Jeremy Cook, Chief Economist at World First, commented: “The volatility of foreign exchange markets over the past twelve months, combined with the political and economic uncertainty has made the task of approaching foreign exchange markets with clarity and confidence even more difficult.  Rather than address the issue of currency volatility, many SMEs seem to be burying their heads in the sand. The lack of forward planning amongst SMEs is leaving them susceptible to future shocks that could have a significant impact to their bottom line – we only need to look towards June’s UK general election as another potential flash point.”

Top 5 Business Concerns Shared by UK SMEs

  1. Rise in inflation
  2. Fall in consumer spending
  3. Currency volatility
  4. Change in government policies
  5. Increase in business rates
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Cambridge University Student’s Photos Go Viral

Photo of students from Cambridge University14 black male students from Cambridge University have hit the headlines following the publishing of a photo on Facebook.

Inspired by the viral image of young black men from Yale, the Cambridge ACS (African-Caribbean Society) decided to capture just some of the black men who contribute to one of the world’s most innovative intellectual spaces.

The image of the students on the lawn at the University was posted in a bid to encourage more black students to apply to the university, challenging the stereotype of a Cambridge student.

The post on Facebook said: “In 2015, only 15 black, male undergraduates were accepted into Cambridge.  However, it is important that despite their underrepresentation, we let young black people know that this is something that they can aspire to.”

“There are people here at Cambridge from different backgrounds, who don’t fit the stereotypical image of what a Cambridge student looks like, doing their thing and killing it.”

Dami Adebayo, who studies engineering, said there needed to be more black role models for men to aspire to.

Talking to the BBC he said growing up he had aspired to be like actors, artists and sportsmen such as Lebron James, Will Smith and Jay-Z because “that’s how I perceived success”.

He went on: “Barack Obama is probably the first black role model I had who made it ‘cool’ to be ‘book smart’, and that was by the time I was 11, that’s crazy.”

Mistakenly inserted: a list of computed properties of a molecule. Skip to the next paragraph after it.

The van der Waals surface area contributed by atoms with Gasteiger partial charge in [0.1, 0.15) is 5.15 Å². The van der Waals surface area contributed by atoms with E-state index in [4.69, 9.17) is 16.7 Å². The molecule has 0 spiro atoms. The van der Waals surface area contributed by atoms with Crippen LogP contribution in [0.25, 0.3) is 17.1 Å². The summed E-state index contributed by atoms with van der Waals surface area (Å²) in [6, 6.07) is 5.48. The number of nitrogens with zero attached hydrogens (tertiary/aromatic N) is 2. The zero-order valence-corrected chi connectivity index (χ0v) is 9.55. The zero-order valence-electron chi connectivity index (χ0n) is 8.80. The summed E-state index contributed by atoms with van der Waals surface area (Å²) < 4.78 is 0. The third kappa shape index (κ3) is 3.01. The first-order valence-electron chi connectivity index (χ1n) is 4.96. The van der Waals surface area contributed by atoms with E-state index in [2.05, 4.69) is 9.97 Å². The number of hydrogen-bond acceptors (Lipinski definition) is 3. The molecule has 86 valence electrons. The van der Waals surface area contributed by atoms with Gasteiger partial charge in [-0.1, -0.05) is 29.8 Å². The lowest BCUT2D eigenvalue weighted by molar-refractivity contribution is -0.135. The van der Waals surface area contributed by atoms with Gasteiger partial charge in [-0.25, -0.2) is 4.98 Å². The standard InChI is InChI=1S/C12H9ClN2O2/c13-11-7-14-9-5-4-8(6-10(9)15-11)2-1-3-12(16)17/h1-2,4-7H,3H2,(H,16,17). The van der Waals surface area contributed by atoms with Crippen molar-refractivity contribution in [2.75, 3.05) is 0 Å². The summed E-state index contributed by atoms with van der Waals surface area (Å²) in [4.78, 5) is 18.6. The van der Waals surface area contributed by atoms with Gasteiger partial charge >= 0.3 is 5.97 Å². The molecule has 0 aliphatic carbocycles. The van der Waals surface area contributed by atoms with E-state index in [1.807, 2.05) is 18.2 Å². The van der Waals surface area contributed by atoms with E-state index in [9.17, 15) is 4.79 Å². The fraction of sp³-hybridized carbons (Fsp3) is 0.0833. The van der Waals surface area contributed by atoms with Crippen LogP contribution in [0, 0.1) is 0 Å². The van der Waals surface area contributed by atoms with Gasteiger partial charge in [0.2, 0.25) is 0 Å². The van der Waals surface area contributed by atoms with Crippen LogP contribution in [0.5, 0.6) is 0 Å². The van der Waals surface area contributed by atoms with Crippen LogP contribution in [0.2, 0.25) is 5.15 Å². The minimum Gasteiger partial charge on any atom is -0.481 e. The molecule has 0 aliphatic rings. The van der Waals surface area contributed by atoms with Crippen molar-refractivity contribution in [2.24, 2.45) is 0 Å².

Mr Adebayo said he applied to Cambridge University because he “knew he was capable” but was unsure if it would be the “right place”.

“But with a mindset like that, these types of institutions will never be the right place for people like me.

“Every student from a diverse background who applies and gets in here is a step towards changing that.”

Cambridge is one of 27 universities that are currently members of the Race Equality Charter (REC) – a scheme designed to address the representation of staff and students from ethnic minority backgrounds.

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CQC Places Havering GP Practice into Special Measures

A Havering GP practice has been rated Inadequate and placed into special measures following a Care Quality Commission inspection in January 2017.

Dr Rana Chowdhury’s practice at Oak Lodge, Romford, was rated Inadequate for being safe and well-led. It was rated Requires Improvement for being effective. For being caring and responsive it was rated as Good.

Some of the actions the practice must now take include:

  • Putting a system in place to ensure mandatory training for staff regarding fire safety, safeguarding and infection control is up to date.
  • Improving the monitoring of patients on high-risk medicines.
  • Investigating safety incidents thoroughly and ensure that the procedures are adhered to and there are effective reporting systems in place.
  • Establishing a system for disseminating and acting upon national patient safety alerts to ensure that staff are aware of the process.
  • Reviewing which emergency drugs are kept and the system for ensuring they are fit for purpose.

The practice has also been told to establish systems to:

  • monitor uncollected prescriptions
  • review how patients with caring responsibilities are identified
  • ensure that staff have the capability to use clinical computer systems.

Michele Golden, CQC’s Head of General Practice Inspection, said “We are placing the Dr Rana Chowdhury’s practice into special measures. This will be for a period of six months when we will inspect the practice again to consider whether sufficient improvements have been made. If we find that the provider is still providing inadequate care we will take steps to cancel its registration with CQC.”

“We did though find that patients said they were treated with compassion, dignity and respect, and they were involved in their care and decisions about their treatment.”

“Information about services and how to complain was available and easy to understand. Patients said they found it easy to make an appointment with a named GP and there was continuity of care, with urgent appointments available the same day.”